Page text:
#3 sycasey 2.0

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Posted 02 October 2017 - 12:24 PM

I'm a mild no vote on this. I enjoyed watching the movie, but absent the live theatrical experience I don't think this film on its own qualifies as essential viewing.

#4 bleary

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Posted 02 October 2017 - 12:52 PM

I'm going to vote soon, but first, I believe that no discussion of the Tingler is complete without mentioning the extent to which Gilbert Gottfried is insanely amused by it. I've heard him talk about it in several episodes of his own podcast (hosted by Earwolf) and at least one episode of someone else's.




(This is supposed to start automatically at 40:07)


https://audioboom.co...d-all-that-jazz
(Start at 7:40)

And also on Harmontown in front of a live audience, with Tingler discussion beginning at 16:00 --
http://podbay.fm/sho...019?autostart=1


I wish anything made me laugh as hard as the Tingler makes Gilbert Gottfried laugh.

#5 killertapir

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Posted 02 October 2017 - 02:28 PM

This film is too weird to not love and too special to not be voted into the canon. It's meta-horror before meta-horror was even a thing. I didn't get the benefit of the full screening experience, but I really love the intention and ambition behind it.

#6 vanveen13

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Posted 02 October 2017 - 02:44 PM

Much as I enjoyed this movie, it's really not very good, and we don't need any more sub par horror films on this list. Do we think this is such an important film that all lovers of the medium should watch it? Direcctors like Castle and Corman are important to the history of American film, but for their influence not their actual crappy work. They're footnotes to what grew out of their form cheap independent cinema.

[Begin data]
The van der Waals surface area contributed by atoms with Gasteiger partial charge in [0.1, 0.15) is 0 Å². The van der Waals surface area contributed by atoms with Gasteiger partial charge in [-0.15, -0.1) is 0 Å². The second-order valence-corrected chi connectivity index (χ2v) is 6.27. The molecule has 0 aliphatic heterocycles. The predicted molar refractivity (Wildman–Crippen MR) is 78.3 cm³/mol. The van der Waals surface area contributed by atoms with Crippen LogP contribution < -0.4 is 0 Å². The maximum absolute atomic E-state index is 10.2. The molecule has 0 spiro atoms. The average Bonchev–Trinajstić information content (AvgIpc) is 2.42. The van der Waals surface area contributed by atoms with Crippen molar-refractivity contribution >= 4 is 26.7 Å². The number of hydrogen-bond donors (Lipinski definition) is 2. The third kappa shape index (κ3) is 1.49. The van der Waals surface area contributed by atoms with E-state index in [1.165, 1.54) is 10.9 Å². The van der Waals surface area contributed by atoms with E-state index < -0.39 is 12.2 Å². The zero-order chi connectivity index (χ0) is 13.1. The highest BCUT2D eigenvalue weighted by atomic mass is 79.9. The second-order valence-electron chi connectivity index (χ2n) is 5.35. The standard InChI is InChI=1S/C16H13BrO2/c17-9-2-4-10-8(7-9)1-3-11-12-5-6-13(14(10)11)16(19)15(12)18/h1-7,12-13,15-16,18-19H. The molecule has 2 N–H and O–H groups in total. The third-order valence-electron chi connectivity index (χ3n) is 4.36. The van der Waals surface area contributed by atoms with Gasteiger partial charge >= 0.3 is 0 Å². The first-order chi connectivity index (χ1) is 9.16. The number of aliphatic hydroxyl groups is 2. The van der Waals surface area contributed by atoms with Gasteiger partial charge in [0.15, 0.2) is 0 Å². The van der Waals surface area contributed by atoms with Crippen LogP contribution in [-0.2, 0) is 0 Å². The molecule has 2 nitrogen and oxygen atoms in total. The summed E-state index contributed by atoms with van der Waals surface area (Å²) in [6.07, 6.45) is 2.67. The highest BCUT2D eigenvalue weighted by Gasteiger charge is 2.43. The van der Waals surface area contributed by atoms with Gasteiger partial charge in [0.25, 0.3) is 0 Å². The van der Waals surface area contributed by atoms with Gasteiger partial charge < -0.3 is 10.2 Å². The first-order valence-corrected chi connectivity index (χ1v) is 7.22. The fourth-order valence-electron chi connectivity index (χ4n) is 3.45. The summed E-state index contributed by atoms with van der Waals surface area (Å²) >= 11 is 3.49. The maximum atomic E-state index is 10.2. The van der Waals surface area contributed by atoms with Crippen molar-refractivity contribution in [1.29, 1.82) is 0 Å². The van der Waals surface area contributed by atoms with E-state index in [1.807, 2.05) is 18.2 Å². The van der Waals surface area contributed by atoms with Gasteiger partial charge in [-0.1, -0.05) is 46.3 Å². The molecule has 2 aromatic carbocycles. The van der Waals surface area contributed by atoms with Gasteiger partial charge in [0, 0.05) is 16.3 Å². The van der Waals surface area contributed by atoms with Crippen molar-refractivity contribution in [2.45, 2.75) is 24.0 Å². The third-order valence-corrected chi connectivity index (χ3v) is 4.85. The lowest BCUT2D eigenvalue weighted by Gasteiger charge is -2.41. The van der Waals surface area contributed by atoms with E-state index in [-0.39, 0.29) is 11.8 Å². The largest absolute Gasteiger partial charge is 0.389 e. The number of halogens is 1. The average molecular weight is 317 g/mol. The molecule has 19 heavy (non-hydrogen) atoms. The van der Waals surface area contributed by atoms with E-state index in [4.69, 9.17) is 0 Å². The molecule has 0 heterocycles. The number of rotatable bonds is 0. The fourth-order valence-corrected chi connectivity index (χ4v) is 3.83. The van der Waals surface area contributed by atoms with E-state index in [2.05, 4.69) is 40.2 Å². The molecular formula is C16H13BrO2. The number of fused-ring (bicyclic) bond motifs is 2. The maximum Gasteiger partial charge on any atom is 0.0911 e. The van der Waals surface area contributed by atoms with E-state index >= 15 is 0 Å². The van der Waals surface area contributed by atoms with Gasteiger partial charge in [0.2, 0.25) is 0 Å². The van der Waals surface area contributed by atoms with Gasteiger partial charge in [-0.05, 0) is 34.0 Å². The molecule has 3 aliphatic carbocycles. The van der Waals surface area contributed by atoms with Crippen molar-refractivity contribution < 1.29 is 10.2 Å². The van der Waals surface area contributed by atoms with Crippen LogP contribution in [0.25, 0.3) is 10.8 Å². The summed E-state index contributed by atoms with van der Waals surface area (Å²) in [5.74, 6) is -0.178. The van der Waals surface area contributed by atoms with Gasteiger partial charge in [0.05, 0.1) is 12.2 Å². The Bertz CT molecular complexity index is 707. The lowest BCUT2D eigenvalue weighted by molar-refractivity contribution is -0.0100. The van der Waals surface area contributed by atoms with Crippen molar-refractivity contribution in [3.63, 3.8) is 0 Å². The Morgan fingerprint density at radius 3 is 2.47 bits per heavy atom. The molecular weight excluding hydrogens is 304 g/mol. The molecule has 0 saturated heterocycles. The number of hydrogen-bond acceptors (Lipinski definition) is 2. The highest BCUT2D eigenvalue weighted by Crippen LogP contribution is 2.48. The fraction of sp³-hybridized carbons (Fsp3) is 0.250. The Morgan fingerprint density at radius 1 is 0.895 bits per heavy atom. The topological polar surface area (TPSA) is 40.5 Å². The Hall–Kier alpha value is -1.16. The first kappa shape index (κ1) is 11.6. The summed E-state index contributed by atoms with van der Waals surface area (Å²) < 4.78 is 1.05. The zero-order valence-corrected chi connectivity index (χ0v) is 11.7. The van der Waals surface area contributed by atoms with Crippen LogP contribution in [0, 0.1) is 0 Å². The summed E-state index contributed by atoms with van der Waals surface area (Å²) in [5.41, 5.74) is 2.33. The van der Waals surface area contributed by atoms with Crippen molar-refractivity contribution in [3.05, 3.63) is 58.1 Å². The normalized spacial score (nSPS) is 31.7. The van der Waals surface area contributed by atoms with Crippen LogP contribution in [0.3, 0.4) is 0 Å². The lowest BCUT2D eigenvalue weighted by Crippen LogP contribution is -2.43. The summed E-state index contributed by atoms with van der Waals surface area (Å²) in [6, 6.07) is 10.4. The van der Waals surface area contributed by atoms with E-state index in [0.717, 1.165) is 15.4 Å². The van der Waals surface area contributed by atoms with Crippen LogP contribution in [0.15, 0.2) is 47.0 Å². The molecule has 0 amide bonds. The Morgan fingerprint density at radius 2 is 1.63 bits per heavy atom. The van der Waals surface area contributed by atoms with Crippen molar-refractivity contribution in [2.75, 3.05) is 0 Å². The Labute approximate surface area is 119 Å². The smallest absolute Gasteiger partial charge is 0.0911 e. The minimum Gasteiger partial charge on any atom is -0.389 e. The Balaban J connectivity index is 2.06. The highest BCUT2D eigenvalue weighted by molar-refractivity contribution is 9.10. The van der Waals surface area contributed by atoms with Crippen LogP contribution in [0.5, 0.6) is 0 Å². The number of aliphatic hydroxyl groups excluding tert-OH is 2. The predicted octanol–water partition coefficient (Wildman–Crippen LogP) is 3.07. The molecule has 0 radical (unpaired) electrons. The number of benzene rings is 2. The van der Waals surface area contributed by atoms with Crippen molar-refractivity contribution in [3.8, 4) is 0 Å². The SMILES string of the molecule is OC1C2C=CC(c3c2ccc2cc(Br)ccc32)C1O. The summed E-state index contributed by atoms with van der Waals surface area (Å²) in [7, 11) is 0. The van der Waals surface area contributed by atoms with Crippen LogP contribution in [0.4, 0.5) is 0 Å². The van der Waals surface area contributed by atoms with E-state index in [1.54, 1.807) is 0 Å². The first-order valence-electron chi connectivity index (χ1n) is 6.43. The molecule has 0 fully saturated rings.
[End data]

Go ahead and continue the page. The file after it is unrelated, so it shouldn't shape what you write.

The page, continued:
I'd also like to suggest that we not give filmmakers points for being sincere instead of cynical, as Corman was said to be on the show, not entirely fairly either, though mostly fairly. Whether you really mean well or not as an artist is of no importance; excellence is all. Castle is not too great. And frankly he had no good reason to be upset with Hitchcock. Hitchcock was a businessman who set out to beat Castle and his ilk at their own game, and did. Plus, it's not like Castle invented dumb gimmickery, it's always been legion in a world short on good ideas.

The question is: Is this schlock cinematically transformative schlock in the way that Night of the Living Dead or Chainsaw Massacre or Halloween or Detour were? If your answer is "no" then this should not be in The Canon.

#7 Funny Username

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Posted 03 October 2017 - 06:34 AM

I'm a soft no on The Tingler. I did enjoy watching this one, but I think the short run time had a lot to do with that. Much more than 80 minutes of this could be a very different story. I appreciated the meta elements, and I'd love to see The Tingler in a theater with the full Percepto experience, but I don't think I can vote in a movie based solely on a gimmick and I feel like that's what I would be doing here.

#8 sycasey 2.0

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Posted 03 October 2017 - 09:47 AM

View Postvanveen13, on 02 October 2017 - 02:44 PM, said: